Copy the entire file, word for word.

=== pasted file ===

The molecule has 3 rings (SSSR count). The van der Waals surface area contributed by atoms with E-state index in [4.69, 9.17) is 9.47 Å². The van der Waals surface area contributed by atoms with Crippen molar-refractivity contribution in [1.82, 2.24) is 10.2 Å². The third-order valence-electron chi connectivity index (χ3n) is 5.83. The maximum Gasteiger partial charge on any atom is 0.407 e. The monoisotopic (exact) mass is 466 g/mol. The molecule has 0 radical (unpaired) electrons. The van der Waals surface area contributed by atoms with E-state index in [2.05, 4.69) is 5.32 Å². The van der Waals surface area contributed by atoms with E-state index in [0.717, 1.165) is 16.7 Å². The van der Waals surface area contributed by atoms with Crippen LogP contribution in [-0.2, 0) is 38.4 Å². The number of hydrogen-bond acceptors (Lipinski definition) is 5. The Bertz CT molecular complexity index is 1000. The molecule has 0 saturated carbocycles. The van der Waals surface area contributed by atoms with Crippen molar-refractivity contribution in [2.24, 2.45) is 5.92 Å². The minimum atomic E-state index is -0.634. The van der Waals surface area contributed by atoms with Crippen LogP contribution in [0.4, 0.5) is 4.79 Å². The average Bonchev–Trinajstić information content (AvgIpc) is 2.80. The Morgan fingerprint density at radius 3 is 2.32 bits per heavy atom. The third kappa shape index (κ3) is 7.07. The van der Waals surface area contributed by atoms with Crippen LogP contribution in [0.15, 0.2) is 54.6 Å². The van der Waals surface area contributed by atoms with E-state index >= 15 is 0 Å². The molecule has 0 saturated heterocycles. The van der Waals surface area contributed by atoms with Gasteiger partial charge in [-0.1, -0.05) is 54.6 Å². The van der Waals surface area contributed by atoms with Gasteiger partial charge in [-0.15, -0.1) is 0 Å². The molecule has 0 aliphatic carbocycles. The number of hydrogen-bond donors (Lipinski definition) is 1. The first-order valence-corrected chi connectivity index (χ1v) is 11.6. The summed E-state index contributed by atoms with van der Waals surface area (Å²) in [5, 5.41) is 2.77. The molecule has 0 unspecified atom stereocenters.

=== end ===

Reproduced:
The molecule has 3 rings (SSSR count). The van der Waals surface area contributed by atoms with E-state index in [4.69, 9.17) is 9.47 Å². The van der Waals surface area contributed by atoms with Crippen molar-refractivity contribution in [1.82, 2.24) is 10.2 Å². The third-order valence-electron chi connectivity index (χ3n) is 5.83. The maximum Gasteiger partial charge on any atom is 0.407 e. The monoisotopic (exact) mass is 466 g/mol. The molecule has 0 radical (unpaired) electrons. The van der Waals surface area contributed by atoms with E-state index in [2.05, 4.69) is 5.32 Å². The van der Waals surface area contributed by atoms with E-state index in [0.717, 1.165) is 16.7 Å². The van der Waals surface area contributed by atoms with Crippen LogP contribution in [-0.2, 0) is 38.4 Å². The number of hydrogen-bond acceptors (Lipinski definition) is 5. The Bertz CT molecular complexity index is 1000. The molecule has 0 saturated carbocycles. The van der Waals surface area contributed by atoms with Crippen molar-refractivity contribution in [2.24, 2.45) is 5.92 Å². The minimum atomic E-state index is -0.634. The van der Waals surface area contributed by atoms with Crippen LogP contribution in [0.4, 0.5) is 4.79 Å². The average Bonchev–Trinajstić information content (AvgIpc) is 2.80. The Morgan fingerprint density at radius 3 is 2.32 bits per heavy atom. The third kappa shape index (κ3) is 7.07. The van der Waals surface area contributed by atoms with Crippen LogP contribution in [0.15, 0.2) is 54.6 Å². The van der Waals surface area contributed by atoms with E-state index >= 15 is 0 Å². The molecule has 0 saturated heterocycles. The van der Waals surface area contributed by atoms with Gasteiger partial charge in [-0.1, -0.05) is 54.6 Å². The van der Waals surface area contributed by atoms with Gasteiger partial charge in [-0.15, -0.1) is 0 Å². The molecule has 0 aliphatic carbocycles. The number of hydrogen-bond donors (Lipinski definition) is 1. The first-order valence-corrected chi connectivity index (χ1v) is 11.6. The summed E-state index contributed by atoms with van der Waals surface area (Å²) in [5, 5.41) is 2.77. The molecule has 0 unspecified atom stereocenters.